With trailers of the new Star Wars movie, The Force Awakens, being aired everywhere, one character that repeatedly steals the show is the new round astromech droid BB-8. For the uninitiated, an astromech is a droid that serves as an automated mechanic on starships, sometimes working to co-pilot the aircraft during missions from specialized sockets exposed to space. Now that you’re enlightened and your cool quotient has gone up considerably, let’s look at what’s so different about this droid and why people are going so wild over it.
The most amazing thing is that the droid is not a computer-generated animation, but an actual robot, conceptualized by the Star Wars team and executed by Sphero. Looking at the rolling droid, it seems like the head is detached and floating over a globular body. The moving dome-shaped head also gives a comical aspect to it. However, everyone is curious about the technology that makes this droid’s navigation possible. For example, how does the dome-shaped head always stay on the dorsal (top) side of the body when the body is rolling? Also, how does the body roll forward with a purpose and not tumble out of control?
Although there is no formal account of the technology used, geeky fans have tried to fish for information and connect the pieces of the puzzle to come up with a rudimentary explanation. The body of BB-8 actually works more or less the same as the Sphero toy; an automated spinning ball. Two possible mechanisms are suggested, namely, the body contains either a four-wheel drive system or a mast-like arm connected to a drive system that always maintains a relative position with respect to the sphere.
But how does it do that? Think of the body as a hollow ball that contains a mass with wheels inside it. When this mass moves up the walls of the sphere even a little, the centre of mass for the whole sphere shifts. This creates torque, due to the gravitational force acting on the mass, and makes the spherical object rotate around its axis. However, if the surface is not flat and smooth, then the torque interacts with the external friction, which causes angular momentum to develop and propels the body forward. In case of our BB-8, the drive system has a base plate that acts as the weight or mass inside the body. This contraption also consists of a motor connected to omni wheels, which make the sphere rotate in any direction. Additionally, the robot uses gyroscopes (direction and balance) and accelerometers (momentum) and can be controlled using a remote.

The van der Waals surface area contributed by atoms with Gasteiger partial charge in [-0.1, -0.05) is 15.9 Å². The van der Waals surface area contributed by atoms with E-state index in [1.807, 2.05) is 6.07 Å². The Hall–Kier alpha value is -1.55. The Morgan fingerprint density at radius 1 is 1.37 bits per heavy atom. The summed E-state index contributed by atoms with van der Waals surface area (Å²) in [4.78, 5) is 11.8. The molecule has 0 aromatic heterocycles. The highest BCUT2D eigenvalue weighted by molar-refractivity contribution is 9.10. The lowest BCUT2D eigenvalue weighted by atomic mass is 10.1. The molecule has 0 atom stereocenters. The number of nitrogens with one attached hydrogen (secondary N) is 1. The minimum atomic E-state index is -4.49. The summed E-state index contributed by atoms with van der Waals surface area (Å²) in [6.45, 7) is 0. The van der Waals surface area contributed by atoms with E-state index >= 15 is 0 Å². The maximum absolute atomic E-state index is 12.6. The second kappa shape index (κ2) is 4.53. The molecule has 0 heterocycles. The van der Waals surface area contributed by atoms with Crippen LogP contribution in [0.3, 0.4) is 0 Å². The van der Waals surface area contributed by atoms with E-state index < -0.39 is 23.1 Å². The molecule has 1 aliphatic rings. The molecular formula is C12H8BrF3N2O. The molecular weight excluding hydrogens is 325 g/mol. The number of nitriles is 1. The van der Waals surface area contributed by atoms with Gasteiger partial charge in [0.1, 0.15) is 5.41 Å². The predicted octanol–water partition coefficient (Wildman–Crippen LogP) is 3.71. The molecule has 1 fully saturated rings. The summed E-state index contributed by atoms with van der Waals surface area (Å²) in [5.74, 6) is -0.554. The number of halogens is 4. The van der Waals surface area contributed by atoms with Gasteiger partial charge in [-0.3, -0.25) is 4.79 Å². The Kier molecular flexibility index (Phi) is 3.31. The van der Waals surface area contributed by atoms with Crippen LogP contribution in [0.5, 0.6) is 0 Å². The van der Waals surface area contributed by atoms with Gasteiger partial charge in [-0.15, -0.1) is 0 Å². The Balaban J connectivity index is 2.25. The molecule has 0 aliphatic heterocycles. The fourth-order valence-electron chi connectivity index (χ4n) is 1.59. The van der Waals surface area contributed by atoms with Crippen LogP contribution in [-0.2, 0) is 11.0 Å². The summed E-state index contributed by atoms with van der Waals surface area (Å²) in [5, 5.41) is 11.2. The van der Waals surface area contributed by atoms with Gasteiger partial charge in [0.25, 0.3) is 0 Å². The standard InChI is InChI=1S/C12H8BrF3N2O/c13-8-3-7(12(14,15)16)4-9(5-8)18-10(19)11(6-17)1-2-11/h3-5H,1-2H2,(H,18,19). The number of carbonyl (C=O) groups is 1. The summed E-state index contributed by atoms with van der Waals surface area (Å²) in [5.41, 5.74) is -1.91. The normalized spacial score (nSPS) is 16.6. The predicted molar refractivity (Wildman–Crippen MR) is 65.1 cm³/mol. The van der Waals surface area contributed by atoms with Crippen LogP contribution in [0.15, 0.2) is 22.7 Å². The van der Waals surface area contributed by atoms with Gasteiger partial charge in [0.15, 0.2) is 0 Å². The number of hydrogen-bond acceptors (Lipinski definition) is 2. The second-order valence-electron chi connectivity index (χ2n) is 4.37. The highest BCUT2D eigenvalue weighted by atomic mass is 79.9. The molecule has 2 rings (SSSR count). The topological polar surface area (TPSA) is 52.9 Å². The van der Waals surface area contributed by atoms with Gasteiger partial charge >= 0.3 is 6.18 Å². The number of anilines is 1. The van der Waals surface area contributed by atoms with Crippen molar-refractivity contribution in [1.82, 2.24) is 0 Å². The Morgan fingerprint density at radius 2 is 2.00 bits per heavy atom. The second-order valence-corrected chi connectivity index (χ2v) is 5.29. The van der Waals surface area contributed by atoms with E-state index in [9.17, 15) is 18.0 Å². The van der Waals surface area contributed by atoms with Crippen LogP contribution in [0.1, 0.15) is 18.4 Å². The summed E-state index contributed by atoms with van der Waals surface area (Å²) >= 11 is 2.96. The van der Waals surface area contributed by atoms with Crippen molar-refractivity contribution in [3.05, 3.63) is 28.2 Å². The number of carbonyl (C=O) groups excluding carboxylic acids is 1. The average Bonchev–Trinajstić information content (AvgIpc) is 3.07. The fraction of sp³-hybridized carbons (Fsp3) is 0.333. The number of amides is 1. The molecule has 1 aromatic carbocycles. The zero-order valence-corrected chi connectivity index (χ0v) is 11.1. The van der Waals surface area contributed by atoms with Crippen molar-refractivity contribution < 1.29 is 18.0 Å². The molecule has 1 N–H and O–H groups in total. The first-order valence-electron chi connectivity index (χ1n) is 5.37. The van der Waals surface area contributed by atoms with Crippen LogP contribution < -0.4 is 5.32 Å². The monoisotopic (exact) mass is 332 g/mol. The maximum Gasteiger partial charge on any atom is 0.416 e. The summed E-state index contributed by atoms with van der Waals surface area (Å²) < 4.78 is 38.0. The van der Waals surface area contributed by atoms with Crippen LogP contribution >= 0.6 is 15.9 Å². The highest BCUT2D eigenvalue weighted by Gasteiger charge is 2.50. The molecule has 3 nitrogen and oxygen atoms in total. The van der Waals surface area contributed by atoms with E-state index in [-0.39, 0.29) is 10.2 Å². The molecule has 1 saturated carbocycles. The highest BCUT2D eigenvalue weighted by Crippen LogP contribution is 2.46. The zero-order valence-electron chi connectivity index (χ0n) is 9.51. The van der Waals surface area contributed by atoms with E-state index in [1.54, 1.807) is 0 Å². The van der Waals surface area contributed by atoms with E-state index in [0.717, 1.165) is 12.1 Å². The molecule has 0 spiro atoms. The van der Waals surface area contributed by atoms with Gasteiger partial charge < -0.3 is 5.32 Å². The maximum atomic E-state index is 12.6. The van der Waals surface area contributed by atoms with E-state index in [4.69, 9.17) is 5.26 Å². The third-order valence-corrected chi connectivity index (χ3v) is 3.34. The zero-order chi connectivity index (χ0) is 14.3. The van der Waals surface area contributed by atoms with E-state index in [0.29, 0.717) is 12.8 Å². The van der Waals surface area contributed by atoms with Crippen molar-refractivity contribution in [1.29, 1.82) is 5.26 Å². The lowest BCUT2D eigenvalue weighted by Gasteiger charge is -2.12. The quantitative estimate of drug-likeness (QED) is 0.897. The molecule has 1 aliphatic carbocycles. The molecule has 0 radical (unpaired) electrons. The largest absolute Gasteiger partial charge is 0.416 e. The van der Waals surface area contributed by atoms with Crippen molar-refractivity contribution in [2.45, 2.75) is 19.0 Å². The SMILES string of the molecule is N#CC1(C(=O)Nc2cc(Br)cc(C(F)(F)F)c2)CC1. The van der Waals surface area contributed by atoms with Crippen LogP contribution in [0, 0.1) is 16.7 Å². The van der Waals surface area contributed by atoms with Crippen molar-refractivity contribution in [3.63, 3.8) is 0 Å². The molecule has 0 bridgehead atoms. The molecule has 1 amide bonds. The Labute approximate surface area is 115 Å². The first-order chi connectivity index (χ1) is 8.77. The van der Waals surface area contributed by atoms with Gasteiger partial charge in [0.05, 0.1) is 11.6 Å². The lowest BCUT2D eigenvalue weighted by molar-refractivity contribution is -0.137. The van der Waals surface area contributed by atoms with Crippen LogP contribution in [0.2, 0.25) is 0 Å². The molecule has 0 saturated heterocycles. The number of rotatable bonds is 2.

Now we turn to its head, which basically looks like a hyperactive squirrel when it rotates over its body. The drive system is thought to contain a mast, just like one in the Sphero. According to the Sphero patent, this arm can rotate and magnetically interact with the external environment. Therefore, the domed head might contains a high-powered magnet that is strongly attracted to the arm inside, which keeps it in place on the top while the ball rolls. The head may also have ball bearings that make its cruising action over the body swift and smooth.
You can even have your own miniature BB-8, which can be controlled by an app on your phone. Now you know what you should ask Santa for this Christmas! That list never seems to end!